The word ‘cynic’ comes from the Greek word for dog, so to be cynical literally means to be dog like, in the sense of not caring, of being happy to let the world pass you by. It involves not making an emotional investment, of being detached and disengaged.
For many people cynicism is an emotional coping mechanism – if you don’t put your heart into something, you are much less likely to get hurt by it. And, without that emotional engagement, the result is likely to be negativity and defeatism. You can’t succeed at something if you don’t engage with it. But, equally, you can’t fail, which is a big part of the appeal of cynicism as a coping method – it is a protective mechanism.
Of course, you are highly unlikely to convince a cynic of this, as they will just dismiss the idea, not engage with it and, that way, be safe from it (or at least feel safe from it). Cynicism can be as a result of burnout, of emotional exhaustion – for example, as a result of work overload or being exposed to very stressful circumstances. But, we should not make the mistake of equating cynicism with burnout – many people have cynical tendencies without being even the slightest bit burnt out.
It can be helpful to think of cynicism as one extreme of a continuum, with a naïve idealism at the other extreme. In between the two is the healthy balance of scepticism. A sceptic is someone who questions, who does not take things at face value (which is what a naïve idealist would do), but who does not dismiss things as a matter of course (which, of course, is what a cynic is likely to do). A person adopting a sceptical approach avoids these two unhealthy extremes. By avoiding naïve idealism we are less open to being exploited by ruthless people who will seek to take advantage of any such naivety. And, by avoiding cynicism we avoid wallowing in negativity and the tendency to give up without trying.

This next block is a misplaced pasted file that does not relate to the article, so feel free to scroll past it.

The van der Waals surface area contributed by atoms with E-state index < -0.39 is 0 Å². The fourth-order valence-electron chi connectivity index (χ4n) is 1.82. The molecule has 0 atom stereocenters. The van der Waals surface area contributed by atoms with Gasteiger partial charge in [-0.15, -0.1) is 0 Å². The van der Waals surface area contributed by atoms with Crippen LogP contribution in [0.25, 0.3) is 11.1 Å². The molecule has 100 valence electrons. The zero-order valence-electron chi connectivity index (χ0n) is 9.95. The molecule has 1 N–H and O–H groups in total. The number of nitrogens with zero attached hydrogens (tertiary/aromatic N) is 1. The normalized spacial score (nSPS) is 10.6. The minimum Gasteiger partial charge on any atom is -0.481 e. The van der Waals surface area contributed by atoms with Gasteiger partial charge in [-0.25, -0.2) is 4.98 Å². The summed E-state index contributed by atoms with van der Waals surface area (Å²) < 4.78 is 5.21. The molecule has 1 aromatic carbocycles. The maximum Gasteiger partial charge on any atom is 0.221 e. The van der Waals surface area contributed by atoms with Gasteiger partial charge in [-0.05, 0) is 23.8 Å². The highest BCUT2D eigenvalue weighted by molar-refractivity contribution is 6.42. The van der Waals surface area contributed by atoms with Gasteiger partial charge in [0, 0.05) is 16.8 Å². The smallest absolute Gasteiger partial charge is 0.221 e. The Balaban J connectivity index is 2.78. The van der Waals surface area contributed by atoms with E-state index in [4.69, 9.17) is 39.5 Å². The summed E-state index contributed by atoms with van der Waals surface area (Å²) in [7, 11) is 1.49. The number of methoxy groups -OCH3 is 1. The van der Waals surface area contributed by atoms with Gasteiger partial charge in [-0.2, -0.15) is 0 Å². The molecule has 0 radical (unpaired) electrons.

Cynicism can be contagious, in the sense that just one cynical person can poison the atmosphere with negativity across a whole group of people. For example, I have come across many situations in which one person’s temporary absence can immediately contribute to a higher level of motivation and morale, while their presence normally undermines such things. We therefore have to be wary of not only any tendency towards cynicism we may have ourselves, but also the danger of being adversely affected by someone else’s cynicism.
In a sense, cynicism is a form of (negative) leadership. If we bear in mind that a key part of leadership is the ability to shape the culture in which they are operating, it is often the case that a cynic is dragging the culture down, contributing to negativity, defeatism and an unduly pessimistic outlook. Consequently, what is often required as a counterbalance to cynicism is positive leadership, the ability (and willingness) of one or more people to take the ethos or ‘mood’ in a more positive direction. This will free people up to be more motivated, more creative, more productive, more open to learning and, in all likelihood, happier.
There is no simple ‘cure’ or easy answer when it comes to cynicism, but there are things that can be done to guard against it, not least keeping the healthy balance of scepticism in mind. If in doubt, we can ask: is this a positive, constructive questioning stance that is being adopted, or does it cross the line into negative and dismissive cynicism?